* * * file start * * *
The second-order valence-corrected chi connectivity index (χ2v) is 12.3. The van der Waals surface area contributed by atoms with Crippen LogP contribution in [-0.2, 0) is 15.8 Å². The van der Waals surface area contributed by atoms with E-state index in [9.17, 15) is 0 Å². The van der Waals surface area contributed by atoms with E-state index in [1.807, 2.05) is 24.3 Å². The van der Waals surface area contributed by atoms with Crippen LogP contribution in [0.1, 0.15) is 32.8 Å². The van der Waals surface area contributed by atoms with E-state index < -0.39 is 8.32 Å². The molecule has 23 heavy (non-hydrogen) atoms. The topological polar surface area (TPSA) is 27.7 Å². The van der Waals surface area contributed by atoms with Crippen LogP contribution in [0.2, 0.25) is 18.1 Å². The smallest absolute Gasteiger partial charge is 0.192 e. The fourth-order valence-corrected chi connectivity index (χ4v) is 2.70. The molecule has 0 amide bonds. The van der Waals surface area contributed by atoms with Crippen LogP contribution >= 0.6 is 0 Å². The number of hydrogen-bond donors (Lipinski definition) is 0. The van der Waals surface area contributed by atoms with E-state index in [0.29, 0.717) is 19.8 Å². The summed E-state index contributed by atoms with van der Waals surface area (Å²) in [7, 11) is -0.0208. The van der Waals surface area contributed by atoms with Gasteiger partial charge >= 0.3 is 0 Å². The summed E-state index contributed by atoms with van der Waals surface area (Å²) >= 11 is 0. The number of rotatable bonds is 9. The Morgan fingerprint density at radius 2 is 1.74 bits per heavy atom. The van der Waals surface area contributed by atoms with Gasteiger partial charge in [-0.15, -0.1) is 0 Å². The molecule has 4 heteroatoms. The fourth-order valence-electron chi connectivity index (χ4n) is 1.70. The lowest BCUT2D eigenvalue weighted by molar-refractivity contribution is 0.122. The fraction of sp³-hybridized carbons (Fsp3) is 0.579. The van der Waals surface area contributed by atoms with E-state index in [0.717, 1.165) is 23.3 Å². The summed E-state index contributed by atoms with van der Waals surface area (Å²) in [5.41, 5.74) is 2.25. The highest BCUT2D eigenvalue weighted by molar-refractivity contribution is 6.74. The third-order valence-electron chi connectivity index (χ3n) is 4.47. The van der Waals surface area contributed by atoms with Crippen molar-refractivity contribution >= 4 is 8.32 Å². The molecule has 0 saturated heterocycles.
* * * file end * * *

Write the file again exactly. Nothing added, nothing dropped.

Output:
The second-order valence-corrected chi connectivity index (χ2v) is 12.3. The van der Waals surface area contributed by atoms with Crippen LogP contribution in [-0.2, 0) is 15.8 Å². The van der Waals surface area contributed by atoms with E-state index in [9.17, 15) is 0 Å². The van der Waals surface area contributed by atoms with E-state index in [1.807, 2.05) is 24.3 Å². The van der Waals surface area contributed by atoms with Crippen LogP contribution in [0.1, 0.15) is 32.8 Å². The van der Waals surface area contributed by atoms with E-state index < -0.39 is 8.32 Å². The molecule has 23 heavy (non-hydrogen) atoms. The topological polar surface area (TPSA) is 27.7 Å². The van der Waals surface area contributed by atoms with Crippen LogP contribution in [0.2, 0.25) is 18.1 Å². The smallest absolute Gasteiger partial charge is 0.192 e. The fourth-order valence-corrected chi connectivity index (χ4v) is 2.70. The molecule has 0 amide bonds. The van der Waals surface area contributed by atoms with Crippen LogP contribution >= 0.6 is 0 Å². The number of hydrogen-bond donors (Lipinski definition) is 0. The van der Waals surface area contributed by atoms with E-state index in [0.29, 0.717) is 19.8 Å². The summed E-state index contributed by atoms with van der Waals surface area (Å²) in [7, 11) is -0.0208. The van der Waals surface area contributed by atoms with Gasteiger partial charge >= 0.3 is 0 Å². The summed E-state index contributed by atoms with van der Waals surface area (Å²) >= 11 is 0. The number of rotatable bonds is 9. The Morgan fingerprint density at radius 2 is 1.74 bits per heavy atom. The van der Waals surface area contributed by atoms with Gasteiger partial charge in [-0.15, -0.1) is 0 Å². The molecule has 4 heteroatoms. The fourth-order valence-electron chi connectivity index (χ4n) is 1.70. The lowest BCUT2D eigenvalue weighted by molar-refractivity contribution is 0.122. The fraction of sp³-hybridized carbons (Fsp3) is 0.579. The van der Waals surface area contributed by atoms with E-state index in [0.717, 1.165) is 23.3 Å². The summed E-state index contributed by atoms with van der Waals surface area (Å²) in [5.41, 5.74) is 2.25. The highest BCUT2D eigenvalue weighted by molar-refractivity contribution is 6.74. The third-order valence-electron chi connectivity index (χ3n) is 4.47. The van der Waals surface area contributed by atoms with Crippen molar-refractivity contribution >= 4 is 8.32 Å². The molecule has 0 saturated heterocycles.